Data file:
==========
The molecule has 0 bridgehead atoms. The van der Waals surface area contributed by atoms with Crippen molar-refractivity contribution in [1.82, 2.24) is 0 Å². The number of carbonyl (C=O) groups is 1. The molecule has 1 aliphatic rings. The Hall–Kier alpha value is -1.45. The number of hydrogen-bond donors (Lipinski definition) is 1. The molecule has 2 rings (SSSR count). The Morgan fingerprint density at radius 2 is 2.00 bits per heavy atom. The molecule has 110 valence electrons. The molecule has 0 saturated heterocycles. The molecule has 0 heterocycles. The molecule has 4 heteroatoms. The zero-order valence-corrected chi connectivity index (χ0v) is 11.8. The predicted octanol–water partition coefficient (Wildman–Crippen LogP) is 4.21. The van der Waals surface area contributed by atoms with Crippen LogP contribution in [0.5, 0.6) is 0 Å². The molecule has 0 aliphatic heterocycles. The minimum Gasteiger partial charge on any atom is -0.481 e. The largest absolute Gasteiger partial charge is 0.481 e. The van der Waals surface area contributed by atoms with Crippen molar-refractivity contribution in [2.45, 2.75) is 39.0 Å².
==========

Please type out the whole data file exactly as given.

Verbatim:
The molecule has 0 bridgehead atoms. The van der Waals surface area contributed by atoms with Crippen molar-refractivity contribution in [1.82, 2.24) is 0 Å². The number of carbonyl (C=O) groups is 1. The molecule has 1 aliphatic rings. The Hall–Kier alpha value is -1.45. The number of hydrogen-bond donors (Lipinski definition) is 1. The molecule has 2 rings (SSSR count). The Morgan fingerprint density at radius 2 is 2.00 bits per heavy atom. The molecule has 110 valence electrons. The molecule has 0 saturated heterocycles. The molecule has 0 heterocycles. The molecule has 4 heteroatoms. The zero-order valence-corrected chi connectivity index (χ0v) is 11.8. The predicted octanol–water partition coefficient (Wildman–Crippen LogP) is 4.21. The van der Waals surface area contributed by atoms with Crippen LogP contribution in [0.5, 0.6) is 0 Å². The molecule has 0 aliphatic heterocycles. The minimum Gasteiger partial charge on any atom is -0.481 e. The largest absolute Gasteiger partial charge is 0.481 e. The van der Waals surface area contributed by atoms with Crippen molar-refractivity contribution in [2.45, 2.75) is 39.0 Å².